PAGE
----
Narendra Modi under pressure from supporters to punish Pakistan for suicide attack on Indian paramilitary convoy.
India has demanded that Pakistan take “credible and visible action” over a major suicide attack in Kashmir as it rebuffed Pakistan Prime Minister Imran Khan’s offer of help in investigating the bombing.
“We demand Pakistan to stop misleading the international community and take credible and visible action against the perpetrators of Pulwama terrorist attack and other terrorists and terror groups operating from areas under their control,” a statement by the Indian foreign ministry said on Tuesday.
“It is a well-known fact that Jaish-e-Mohammed (JeM) and its leader Masood Azhar are based in Pakistan. These should be sufficient proof for Pakistan to take action.”
India accuses Pakistan of supporting JeM, one of a host of rebel groups fighting the Indian presence in Kashmir. Islamabad, which banned the JeM in 2002, denies the charge.
“The Prime Minister of Pakistan has offered to investigate the matter if India provides proof. This is a lame excuse,” the Indian government’s statement said.
‘Give us proof’
Earlier on Tuesday, Imran Khan said India had “levelled allegations against Pakistan without any evidence” after New Delhi accused its spy agency of involvement in last week’s deadly attack on security forces in the disputed region of Kashmir.
“You accused the Pakistani government without providing any evidence, or saying what Pakistan stands to gain from this,” Khan said in a recorded statement, adding that Islamabad was ready to cooperate with New Delhi on the Kashmir attack investigation.
More than 40 Indian soldiers were killed in the suicide attack in Pulwama district on Thursday, ratcheting up tensions with its rival Pakistan.
“I am offering: if you want any kind of investigations … we are ready,” Khan said.
“If you have any actionable intelligence, give it to us, I guarantee that we will take action. And we will take action not because of [external] pressure, but because these people would be enemies of Pakistan. If anyone is acting from Pakistani soil, they are harming us.”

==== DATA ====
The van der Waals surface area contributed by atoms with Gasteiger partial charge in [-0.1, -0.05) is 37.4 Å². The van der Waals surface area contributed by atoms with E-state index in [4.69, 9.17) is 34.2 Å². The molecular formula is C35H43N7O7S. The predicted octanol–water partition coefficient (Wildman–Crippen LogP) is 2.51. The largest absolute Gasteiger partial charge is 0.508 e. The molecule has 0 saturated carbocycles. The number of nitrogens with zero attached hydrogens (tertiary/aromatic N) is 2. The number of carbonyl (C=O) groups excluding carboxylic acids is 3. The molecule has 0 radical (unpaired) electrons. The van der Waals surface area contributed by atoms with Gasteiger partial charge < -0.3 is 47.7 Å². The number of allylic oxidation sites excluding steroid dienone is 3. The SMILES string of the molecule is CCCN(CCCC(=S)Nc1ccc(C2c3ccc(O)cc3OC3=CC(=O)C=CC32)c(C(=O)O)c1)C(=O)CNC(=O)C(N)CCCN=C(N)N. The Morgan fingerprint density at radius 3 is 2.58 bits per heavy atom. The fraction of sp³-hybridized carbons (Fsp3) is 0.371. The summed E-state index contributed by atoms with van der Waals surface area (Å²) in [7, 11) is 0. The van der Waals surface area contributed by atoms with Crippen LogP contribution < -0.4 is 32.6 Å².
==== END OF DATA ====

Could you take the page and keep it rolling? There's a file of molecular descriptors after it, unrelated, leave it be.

Expressing scepticism over claims of a Pakistani plot, Zahid Hussain, an Islamabad based analyst, said that India is refusing to accept the “homegrown” nature of the Kashmiri separatist movement, which is becoming increasingly “militant”.
Conceding that some networks may exist between Kashmiri groups and non-state actors in Pakistan, Hussain insisted that the movement is rooted in Kashmir.
He also praised Imran Khan for his “measured response” and welcomed his call for dialogue.
“He offered cooperation, he still wants dialogue. His last sentence is very clear: if India takes any action, it will be responded,” Hussain said.
India blames ISI
A top military commander in Indian-administered Kashmir on Tuesday accused Pakistan’s Inter-Services Intelligence (ISI) of “controlling” the attack claimed by the JeM.
“It was being controlled from across by ISI and Pakistan and JeM commanders,” Indian Lieutenant-General KJS Dhillon said at a news conference in Srinagar, the capital of India-administered Kashmir state.
India has said it has “incontrovertible evidence” of Pakistan’s involvement in the attack – the worst in more than two decades.